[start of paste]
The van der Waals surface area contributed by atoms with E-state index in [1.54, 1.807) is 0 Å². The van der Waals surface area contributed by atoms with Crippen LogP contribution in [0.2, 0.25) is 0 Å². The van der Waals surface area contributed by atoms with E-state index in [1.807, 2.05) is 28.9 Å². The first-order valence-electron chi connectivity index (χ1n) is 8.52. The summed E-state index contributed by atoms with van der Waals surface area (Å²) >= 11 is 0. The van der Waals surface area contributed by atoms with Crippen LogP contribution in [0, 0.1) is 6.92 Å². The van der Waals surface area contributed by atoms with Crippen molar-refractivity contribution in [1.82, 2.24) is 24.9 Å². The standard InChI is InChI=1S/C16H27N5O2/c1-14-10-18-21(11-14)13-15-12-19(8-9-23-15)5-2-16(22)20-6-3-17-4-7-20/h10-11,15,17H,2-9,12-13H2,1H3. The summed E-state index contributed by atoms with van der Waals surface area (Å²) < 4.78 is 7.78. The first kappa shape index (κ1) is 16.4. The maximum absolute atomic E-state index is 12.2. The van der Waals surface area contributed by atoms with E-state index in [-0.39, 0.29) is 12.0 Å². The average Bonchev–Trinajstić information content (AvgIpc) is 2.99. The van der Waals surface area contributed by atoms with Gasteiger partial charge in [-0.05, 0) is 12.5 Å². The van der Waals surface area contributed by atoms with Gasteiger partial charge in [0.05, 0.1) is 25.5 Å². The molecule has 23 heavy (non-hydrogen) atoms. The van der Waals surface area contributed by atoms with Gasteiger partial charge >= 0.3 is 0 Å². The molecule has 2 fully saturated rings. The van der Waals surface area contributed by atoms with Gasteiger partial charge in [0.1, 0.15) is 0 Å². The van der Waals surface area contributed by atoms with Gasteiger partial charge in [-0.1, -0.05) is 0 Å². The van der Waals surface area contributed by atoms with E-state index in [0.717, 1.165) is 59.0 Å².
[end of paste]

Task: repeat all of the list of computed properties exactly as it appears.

The van der Waals surface area contributed by atoms with E-state index in [1.54, 1.807) is 0 Å². The van der Waals surface area contributed by atoms with Crippen LogP contribution in [0.2, 0.25) is 0 Å². The van der Waals surface area contributed by atoms with E-state index in [1.807, 2.05) is 28.9 Å². The first-order valence-electron chi connectivity index (χ1n) is 8.52. The summed E-state index contributed by atoms with van der Waals surface area (Å²) >= 11 is 0. The van der Waals surface area contributed by atoms with Crippen LogP contribution in [0, 0.1) is 6.92 Å². The van der Waals surface area contributed by atoms with Crippen molar-refractivity contribution in [1.82, 2.24) is 24.9 Å². The standard InChI is InChI=1S/C16H27N5O2/c1-14-10-18-21(11-14)13-15-12-19(8-9-23-15)5-2-16(22)20-6-3-17-4-7-20/h10-11,15,17H,2-9,12-13H2,1H3. The summed E-state index contributed by atoms with van der Waals surface area (Å²) < 4.78 is 7.78. The first kappa shape index (κ1) is 16.4. The maximum absolute atomic E-state index is 12.2. The van der Waals surface area contributed by atoms with E-state index in [-0.39, 0.29) is 12.0 Å². The average Bonchev–Trinajstić information content (AvgIpc) is 2.99. The van der Waals surface area contributed by atoms with Gasteiger partial charge in [-0.05, 0) is 12.5 Å². The van der Waals surface area contributed by atoms with Gasteiger partial charge in [0.05, 0.1) is 25.5 Å². The molecule has 23 heavy (non-hydrogen) atoms. The van der Waals surface area contributed by atoms with Gasteiger partial charge >= 0.3 is 0 Å². The molecule has 2 fully saturated rings. The van der Waals surface area contributed by atoms with Gasteiger partial charge in [0.1, 0.15) is 0 Å². The van der Waals surface area contributed by atoms with Gasteiger partial charge in [-0.1, -0.05) is 0 Å². The van der Waals surface area contributed by atoms with E-state index in [0.717, 1.165) is 59.0 Å².